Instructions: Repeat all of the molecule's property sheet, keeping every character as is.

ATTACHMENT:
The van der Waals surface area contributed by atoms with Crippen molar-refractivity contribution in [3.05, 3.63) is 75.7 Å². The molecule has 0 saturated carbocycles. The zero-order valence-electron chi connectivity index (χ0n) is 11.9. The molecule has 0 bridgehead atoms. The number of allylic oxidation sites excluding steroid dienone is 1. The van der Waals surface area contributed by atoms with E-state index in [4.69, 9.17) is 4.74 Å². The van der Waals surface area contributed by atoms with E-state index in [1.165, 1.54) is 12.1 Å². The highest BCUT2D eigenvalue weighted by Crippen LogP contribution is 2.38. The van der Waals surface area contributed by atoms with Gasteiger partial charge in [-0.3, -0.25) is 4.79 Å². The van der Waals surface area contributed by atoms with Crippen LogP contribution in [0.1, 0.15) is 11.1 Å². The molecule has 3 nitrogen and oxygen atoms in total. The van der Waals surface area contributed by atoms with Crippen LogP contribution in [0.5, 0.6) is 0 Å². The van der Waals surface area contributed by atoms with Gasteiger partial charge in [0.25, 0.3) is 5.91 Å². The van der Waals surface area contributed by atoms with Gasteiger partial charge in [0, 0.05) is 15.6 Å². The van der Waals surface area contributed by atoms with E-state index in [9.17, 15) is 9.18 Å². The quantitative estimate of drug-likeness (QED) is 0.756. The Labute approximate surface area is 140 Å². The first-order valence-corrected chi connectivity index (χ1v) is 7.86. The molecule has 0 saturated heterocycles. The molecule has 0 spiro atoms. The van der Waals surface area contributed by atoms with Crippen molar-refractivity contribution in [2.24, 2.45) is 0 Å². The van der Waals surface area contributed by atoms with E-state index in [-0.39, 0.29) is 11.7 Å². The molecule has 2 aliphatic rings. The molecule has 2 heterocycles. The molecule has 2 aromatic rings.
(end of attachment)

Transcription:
The van der Waals surface area contributed by atoms with Crippen molar-refractivity contribution in [3.05, 3.63) is 75.7 Å². The molecule has 0 saturated carbocycles. The zero-order valence-electron chi connectivity index (χ0n) is 11.9. The molecule has 0 bridgehead atoms. The number of allylic oxidation sites excluding steroid dienone is 1. The van der Waals surface area contributed by atoms with E-state index in [4.69, 9.17) is 4.74 Å². The van der Waals surface area contributed by atoms with E-state index in [1.165, 1.54) is 12.1 Å². The highest BCUT2D eigenvalue weighted by Crippen LogP contribution is 2.38. The van der Waals surface area contributed by atoms with Gasteiger partial charge in [-0.3, -0.25) is 4.79 Å². The van der Waals surface area contributed by atoms with Crippen LogP contribution in [0.1, 0.15) is 11.1 Å². The molecule has 3 nitrogen and oxygen atoms in total. The van der Waals surface area contributed by atoms with Crippen LogP contribution in [0.5, 0.6) is 0 Å². The van der Waals surface area contributed by atoms with Gasteiger partial charge in [0.25, 0.3) is 5.91 Å². The van der Waals surface area contributed by atoms with Gasteiger partial charge in [0, 0.05) is 15.6 Å². The van der Waals surface area contributed by atoms with E-state index in [9.17, 15) is 9.18 Å². The quantitative estimate of drug-likeness (QED) is 0.756. The Labute approximate surface area is 140 Å². The first-order valence-corrected chi connectivity index (χ1v) is 7.86. The molecule has 0 saturated heterocycles. The molecule has 0 spiro atoms. The van der Waals surface area contributed by atoms with Crippen molar-refractivity contribution in [2.24, 2.45) is 0 Å². The van der Waals surface area contributed by atoms with E-state index in [-0.39, 0.29) is 11.7 Å². The molecule has 2 aliphatic rings. The molecule has 2 heterocycles. The molecule has 2 aromatic rings.